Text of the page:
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Crystal bowl meditation relaxes participants

Published:   |   Updated: March 12, 2013 at 01:24 PM

Ronald Hays sat with crossed legs on the cold hardwood floor of Peace Hall. In front of him were six quartz crystal bowls of varying sizes. Half a dozen women sprawled out on the floor of the old church with blankets and pillows and relaxed as the meditation began.

Hays began the meditation by explaining some of the mental and physical benefits of meditation, such as lower blood pressure, decreased feelings of stress and anxiety and a general sense of well-being.

"Generally speaking, meditation is a subtle experience, so please let go of the idea that you'll write down the next scriptures for mankind," Hays said. "Meditation will not change your life. You will change your experience of your life with meditation."

Hays started the meditation by picking up a suede-covered mallet and softly tapping it on the sides of the crystal bowls. Sound resonated from the bottom of the bowls. He played soft melodies, occasionally bringing in the soft bum-bum-bum of a drum and idyllic dings of a xylophone.

The meditation instructor began his journey 10 years ago after being introduced to crystal bowls at a yoga class.

"It mushroomed from there," Hays said. "I bought one crystal bowl, then two. I was intrigued by the sound they make. It became retreats, workshops, books and CDs. It continues to evolve."

Hays, from St. Petersburg, leads meditative experiences on the Suncoast, working with yoga classes, massage studios and organizations such as the New Port Richey Cultural Affairs Committee to bring the crystal bowl meditative experience to communities.

"We consider this a cultural experience event and something good to have," said Lia Gallegos, a member of the Cultural Affairs Committee. "You usually have to go to Tampa or St. Pete for these things, but there are a lot of people here seeking them, too."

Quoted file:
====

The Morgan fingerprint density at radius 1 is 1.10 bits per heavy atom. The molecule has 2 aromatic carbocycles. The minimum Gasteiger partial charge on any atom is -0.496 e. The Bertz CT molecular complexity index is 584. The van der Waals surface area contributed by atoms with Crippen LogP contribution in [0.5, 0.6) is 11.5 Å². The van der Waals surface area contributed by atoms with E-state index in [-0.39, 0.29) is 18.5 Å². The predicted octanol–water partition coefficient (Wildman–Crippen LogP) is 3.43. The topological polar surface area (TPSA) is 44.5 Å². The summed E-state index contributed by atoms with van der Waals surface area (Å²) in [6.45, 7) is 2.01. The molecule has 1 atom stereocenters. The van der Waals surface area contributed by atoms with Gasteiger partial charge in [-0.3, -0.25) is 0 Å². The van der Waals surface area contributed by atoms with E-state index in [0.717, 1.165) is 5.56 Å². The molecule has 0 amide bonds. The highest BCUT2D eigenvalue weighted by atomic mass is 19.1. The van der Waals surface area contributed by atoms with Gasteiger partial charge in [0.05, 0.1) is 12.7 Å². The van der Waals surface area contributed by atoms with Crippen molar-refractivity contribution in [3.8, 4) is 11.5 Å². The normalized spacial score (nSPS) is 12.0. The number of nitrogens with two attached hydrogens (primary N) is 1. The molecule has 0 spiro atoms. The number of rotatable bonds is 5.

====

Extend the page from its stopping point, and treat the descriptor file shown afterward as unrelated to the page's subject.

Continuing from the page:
The Cultural Affairs Committee is a group of community volunteers appointed by the city council. It provides a voice for citizens who wish to see the arts and culture become an integral part of New Port Richey.

Committee meetings, open to the public, are held at 5:30 p.m. the third Monday of the month in the board room at the Recreation and Aquatic Center, 6630 Van Buren St., New Port Richey.

"It's letting artists, speakers and authors know that there is a need and want for the arts in Pasco County," Hays said.

There are many forms of traditional meditation, Hays told the class, but anything that relaxes you and gives your mind direction, such as taking walks along the river, cooking, or swimming in your pool, can be meditative.

"The bowls are only a tool," Hays said. "They're fantastic and I'm passionate about them but they're just a tool."

Hays emphasized to the class that there are many preconceived notions about meditation that discourage people from trying it. There's no particular way of doing it and you don't have to sit completely still or make your mind blank.

"That's an unrealistic expectation," Hays said. "Be comfortable and reposition as needed. Don't worry about what your mind is doing."

At the end of the 40-minute session, Hays laid down his mallets and tip-toed in sock-covered feet across the wooden floor closer to the still forms of the women. After a few moments of silence, he gently brought them back to the moment.

"Allow your attention to drift slowly back into the room," Hays said softly. "Roll your shoulders, adjust your neck. I want you to recognize how you feel in the space."

The meditative experience and the sounds of the crystal bowls are hard to explain, Hays said.

"I could stand up here all day and talk to you about meditative concepts and ideas, but until you actually experience what it's like to be in a meditative state, they're just concepts and ideas."

The class marveled over how the time had flown by. They started gathering up their yoga mats and blankets and talking about their experiences.

"When it's quiet, I can feel the different vibrations of the bowls in different parts of my body," said Katie Reschny, who drove from Dunedin for the meditation. "I'm fascinated by that feeling."

Ceci Martinez, whose business, Massage of Trinity, sponsored the event at Peace Hall, said it never ceases to amaze her how healing the crystal bowls' vibrations and sounds are.

Hays will be back at Peace Hall on March 30 and June 1 at Peace Hall on Grand Boulevard, across from Sims Park. You can register online at http://discovernpr.com/calendar -of-events/crystal-bowl-meditation-experience/, by calling (727) 372-9800 or visiting Massage of Trinity at 4152 Rowan Road, New Port Richey. Payment will also be accepted at the door.

dmiller@suncoastnews.com (727) 815-1067.

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